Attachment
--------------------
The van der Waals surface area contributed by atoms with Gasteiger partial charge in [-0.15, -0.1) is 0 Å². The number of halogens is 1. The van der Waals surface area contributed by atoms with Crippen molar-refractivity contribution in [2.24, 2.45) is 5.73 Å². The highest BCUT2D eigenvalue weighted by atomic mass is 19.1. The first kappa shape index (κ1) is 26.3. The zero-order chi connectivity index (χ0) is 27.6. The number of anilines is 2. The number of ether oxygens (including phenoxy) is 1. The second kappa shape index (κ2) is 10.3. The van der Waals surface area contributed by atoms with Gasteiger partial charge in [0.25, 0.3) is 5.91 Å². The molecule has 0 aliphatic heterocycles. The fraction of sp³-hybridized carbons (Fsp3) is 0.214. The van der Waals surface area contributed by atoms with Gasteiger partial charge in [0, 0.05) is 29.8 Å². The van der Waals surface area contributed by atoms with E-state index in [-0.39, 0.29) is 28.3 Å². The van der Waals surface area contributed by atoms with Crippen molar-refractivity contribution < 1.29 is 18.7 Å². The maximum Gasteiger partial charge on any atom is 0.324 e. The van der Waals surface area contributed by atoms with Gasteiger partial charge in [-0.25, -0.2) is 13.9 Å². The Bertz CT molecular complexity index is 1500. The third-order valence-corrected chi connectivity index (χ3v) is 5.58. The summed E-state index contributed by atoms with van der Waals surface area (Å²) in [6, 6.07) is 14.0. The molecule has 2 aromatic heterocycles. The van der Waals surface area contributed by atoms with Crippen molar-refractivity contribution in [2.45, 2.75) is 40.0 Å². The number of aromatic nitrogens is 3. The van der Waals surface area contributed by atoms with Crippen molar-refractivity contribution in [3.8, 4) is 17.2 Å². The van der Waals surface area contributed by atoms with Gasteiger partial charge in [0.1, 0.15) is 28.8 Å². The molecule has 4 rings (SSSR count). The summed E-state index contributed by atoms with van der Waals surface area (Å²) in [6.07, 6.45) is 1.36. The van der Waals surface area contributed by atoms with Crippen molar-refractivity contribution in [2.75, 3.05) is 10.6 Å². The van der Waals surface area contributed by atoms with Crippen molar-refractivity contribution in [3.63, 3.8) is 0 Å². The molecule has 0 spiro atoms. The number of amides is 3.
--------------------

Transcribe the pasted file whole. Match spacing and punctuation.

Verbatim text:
The van der Waals surface area contributed by atoms with Gasteiger partial charge in [-0.15, -0.1) is 0 Å². The number of halogens is 1. The van der Waals surface area contributed by atoms with Crippen molar-refractivity contribution in [2.24, 2.45) is 5.73 Å². The highest BCUT2D eigenvalue weighted by atomic mass is 19.1. The first kappa shape index (κ1) is 26.3. The zero-order chi connectivity index (χ0) is 27.6. The number of anilines is 2. The number of ether oxygens (including phenoxy) is 1. The second kappa shape index (κ2) is 10.3. The van der Waals surface area contributed by atoms with Gasteiger partial charge in [0.25, 0.3) is 5.91 Å². The molecule has 0 aliphatic heterocycles. The fraction of sp³-hybridized carbons (Fsp3) is 0.214. The van der Waals surface area contributed by atoms with Gasteiger partial charge in [0, 0.05) is 29.8 Å². The van der Waals surface area contributed by atoms with E-state index in [-0.39, 0.29) is 28.3 Å². The van der Waals surface area contributed by atoms with Crippen molar-refractivity contribution < 1.29 is 18.7 Å². The maximum Gasteiger partial charge on any atom is 0.324 e. The van der Waals surface area contributed by atoms with Gasteiger partial charge in [-0.25, -0.2) is 13.9 Å². The Bertz CT molecular complexity index is 1500. The third-order valence-corrected chi connectivity index (χ3v) is 5.58. The summed E-state index contributed by atoms with van der Waals surface area (Å²) in [6, 6.07) is 14.0. The molecule has 2 aromatic heterocycles. The van der Waals surface area contributed by atoms with Crippen molar-refractivity contribution in [2.45, 2.75) is 40.0 Å². The number of aromatic nitrogens is 3. The van der Waals surface area contributed by atoms with Crippen molar-refractivity contribution in [3.8, 4) is 17.2 Å². The van der Waals surface area contributed by atoms with Gasteiger partial charge in [0.1, 0.15) is 28.8 Å². The molecule has 4 rings (SSSR count). The summed E-state index contributed by atoms with van der Waals surface area (Å²) in [6.07, 6.45) is 1.36. The van der Waals surface area contributed by atoms with Crippen molar-refractivity contribution in [2.75, 3.05) is 10.6 Å². The van der Waals surface area contributed by atoms with Crippen molar-refractivity contribution in [3.63, 3.8) is 0 Å². The molecule has 0 spiro atoms. The number of amides is 3.